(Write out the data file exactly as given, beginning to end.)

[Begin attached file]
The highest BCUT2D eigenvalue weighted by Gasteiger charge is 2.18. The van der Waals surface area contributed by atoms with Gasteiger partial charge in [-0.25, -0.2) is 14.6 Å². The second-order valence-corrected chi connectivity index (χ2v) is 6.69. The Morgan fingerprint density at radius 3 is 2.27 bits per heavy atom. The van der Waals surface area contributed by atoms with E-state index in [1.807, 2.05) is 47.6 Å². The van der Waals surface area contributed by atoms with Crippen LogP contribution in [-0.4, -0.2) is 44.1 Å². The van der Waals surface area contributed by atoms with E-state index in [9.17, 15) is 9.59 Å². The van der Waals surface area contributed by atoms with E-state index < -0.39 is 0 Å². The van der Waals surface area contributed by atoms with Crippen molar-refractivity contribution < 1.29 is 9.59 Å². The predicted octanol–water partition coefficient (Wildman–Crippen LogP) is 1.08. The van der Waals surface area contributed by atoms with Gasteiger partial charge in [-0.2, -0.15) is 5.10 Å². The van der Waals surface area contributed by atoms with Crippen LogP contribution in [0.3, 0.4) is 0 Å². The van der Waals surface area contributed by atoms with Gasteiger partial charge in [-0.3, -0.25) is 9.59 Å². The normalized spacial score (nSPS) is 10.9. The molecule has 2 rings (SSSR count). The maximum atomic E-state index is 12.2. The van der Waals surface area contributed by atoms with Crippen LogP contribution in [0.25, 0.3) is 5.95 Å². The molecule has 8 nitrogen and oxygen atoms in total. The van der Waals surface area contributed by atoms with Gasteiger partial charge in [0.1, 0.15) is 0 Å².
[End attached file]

The highest BCUT2D eigenvalue weighted by Gasteiger charge is 2.18. The van der Waals surface area contributed by atoms with Gasteiger partial charge in [-0.25, -0.2) is 14.6 Å². The second-order valence-corrected chi connectivity index (χ2v) is 6.69. The Morgan fingerprint density at radius 3 is 2.27 bits per heavy atom. The van der Waals surface area contributed by atoms with E-state index in [1.807, 2.05) is 47.6 Å². The van der Waals surface area contributed by atoms with Crippen LogP contribution in [-0.4, -0.2) is 44.1 Å². The van der Waals surface area contributed by atoms with E-state index in [9.17, 15) is 9.59 Å². The van der Waals surface area contributed by atoms with E-state index < -0.39 is 0 Å². The van der Waals surface area contributed by atoms with Crippen molar-refractivity contribution < 1.29 is 9.59 Å². The predicted octanol–water partition coefficient (Wildman–Crippen LogP) is 1.08. The van der Waals surface area contributed by atoms with Gasteiger partial charge in [-0.2, -0.15) is 5.10 Å². The van der Waals surface area contributed by atoms with Crippen LogP contribution in [0.3, 0.4) is 0 Å². The van der Waals surface area contributed by atoms with Gasteiger partial charge in [-0.3, -0.25) is 9.59 Å². The normalized spacial score (nSPS) is 10.9. The molecule has 2 rings (SSSR count). The maximum atomic E-state index is 12.2. The van der Waals surface area contributed by atoms with Crippen LogP contribution in [0.25, 0.3) is 5.95 Å². The molecule has 8 nitrogen and oxygen atoms in total. The van der Waals surface area contributed by atoms with Gasteiger partial charge in [0.1, 0.15) is 0 Å².